What does “The kingdom of God is at hand” mean?


By BibleAsk Team

The statement “The time is fulfilled, and the kingdom of God is at hand” from the New Testament, specifically from the Gospel of Mark 1:15 in the New King James Version (NKJV), encapsulates a profound theological and eschatological message delivered by Jesus at the outset of his ministry. In this essay, we will explore the historical and contextual significance of this declaration, its implications for the understanding of the kingdom of God, and its ongoing theological relevance.

These words refer to a prophetic time where the Messiah would come and establish His kingdom (Matthew 13:30; 16:3; 21:34; 26:18; Luke 19:44; John 7:6; Romans 5:6; Ephesians 1:10). Jesus’ declaration, was the same as John’s message (Matthew 3:2). This phrase is also used in relation to the end of time (Mark 13:33; Luke 21:8; Ephesians 1:10; Revelation 1:3).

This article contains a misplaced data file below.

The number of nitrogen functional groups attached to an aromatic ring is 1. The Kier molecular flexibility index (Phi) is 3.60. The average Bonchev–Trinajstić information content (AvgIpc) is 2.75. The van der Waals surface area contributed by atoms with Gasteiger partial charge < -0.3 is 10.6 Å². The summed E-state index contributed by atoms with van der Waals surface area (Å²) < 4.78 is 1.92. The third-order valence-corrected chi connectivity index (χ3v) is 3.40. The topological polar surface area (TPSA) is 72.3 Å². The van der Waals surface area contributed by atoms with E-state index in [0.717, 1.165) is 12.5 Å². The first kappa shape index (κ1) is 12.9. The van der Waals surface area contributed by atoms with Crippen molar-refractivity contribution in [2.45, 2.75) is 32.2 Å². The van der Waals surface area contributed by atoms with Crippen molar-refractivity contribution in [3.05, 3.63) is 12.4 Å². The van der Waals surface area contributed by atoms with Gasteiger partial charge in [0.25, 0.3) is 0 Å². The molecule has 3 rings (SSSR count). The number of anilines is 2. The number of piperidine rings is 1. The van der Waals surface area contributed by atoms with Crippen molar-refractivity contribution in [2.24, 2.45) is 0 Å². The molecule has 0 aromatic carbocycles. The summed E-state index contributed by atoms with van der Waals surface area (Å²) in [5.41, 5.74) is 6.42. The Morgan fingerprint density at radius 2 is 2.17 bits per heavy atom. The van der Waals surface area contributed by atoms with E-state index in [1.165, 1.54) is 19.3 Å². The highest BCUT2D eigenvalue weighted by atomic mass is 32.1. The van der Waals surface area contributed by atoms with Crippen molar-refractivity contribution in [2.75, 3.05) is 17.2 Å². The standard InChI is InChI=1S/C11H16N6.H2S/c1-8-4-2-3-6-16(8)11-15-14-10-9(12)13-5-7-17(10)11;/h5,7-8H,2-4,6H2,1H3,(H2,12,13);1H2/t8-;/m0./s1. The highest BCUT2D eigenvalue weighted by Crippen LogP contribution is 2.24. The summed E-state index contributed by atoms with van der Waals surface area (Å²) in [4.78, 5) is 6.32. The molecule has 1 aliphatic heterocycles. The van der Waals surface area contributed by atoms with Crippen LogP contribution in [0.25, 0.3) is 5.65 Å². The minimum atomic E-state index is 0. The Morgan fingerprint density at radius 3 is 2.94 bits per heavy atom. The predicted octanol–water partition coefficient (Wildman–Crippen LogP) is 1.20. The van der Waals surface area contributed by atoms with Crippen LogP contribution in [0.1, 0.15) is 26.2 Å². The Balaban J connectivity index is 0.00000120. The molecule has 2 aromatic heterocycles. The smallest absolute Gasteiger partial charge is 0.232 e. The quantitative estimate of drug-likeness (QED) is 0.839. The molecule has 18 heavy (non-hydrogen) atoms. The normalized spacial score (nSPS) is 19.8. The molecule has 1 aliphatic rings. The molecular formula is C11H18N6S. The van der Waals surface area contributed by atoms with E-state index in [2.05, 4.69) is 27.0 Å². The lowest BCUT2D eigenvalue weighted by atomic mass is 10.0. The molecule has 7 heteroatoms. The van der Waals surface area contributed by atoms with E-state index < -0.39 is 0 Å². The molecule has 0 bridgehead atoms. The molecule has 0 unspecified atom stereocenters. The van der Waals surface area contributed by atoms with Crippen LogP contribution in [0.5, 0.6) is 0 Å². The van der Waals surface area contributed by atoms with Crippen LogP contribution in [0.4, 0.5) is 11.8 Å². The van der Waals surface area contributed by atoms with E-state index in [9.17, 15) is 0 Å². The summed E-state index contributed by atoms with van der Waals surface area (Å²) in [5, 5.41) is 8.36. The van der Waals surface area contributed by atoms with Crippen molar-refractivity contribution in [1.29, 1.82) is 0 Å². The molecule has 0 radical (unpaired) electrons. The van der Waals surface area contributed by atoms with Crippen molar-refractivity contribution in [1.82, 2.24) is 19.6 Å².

The Jews understood this announcement as a declaration that the Messianic kingdom was about to be set up. In their minds, as in John’s, this involved the setting up of an earthly kingdom and triumph over all their enemies (the Romans at that time). Throughout Jesus’ ministry this misapplication of the truth continued and was not fully understood by His disciples until after the resurrection (Luke 24:13–32; Acts 1:6, 7) although Jesus taught that His kingdom was not of this world but rather in the heart and that it was spiritual (Matthew 4:17, 5:3; Mark 13:1–52).

In a more direct sense, Jesus’ announcement, “The time is fulfilled,” referred to the 70 weeks in Daniel 9:24–27. Near the end of this period “Messiah the Prince” was to “confirm the covenant with many” and “be cut off.” In the days of Christ, some knew that this time period of Daniel was nearly at an end. “When the fullness of the time was come, God sent forth his Son” into the world (Galatians 4:4). When Jesus began His ministry, the time was ripe for the establishment of His kingdom.

The Time is Fulfilled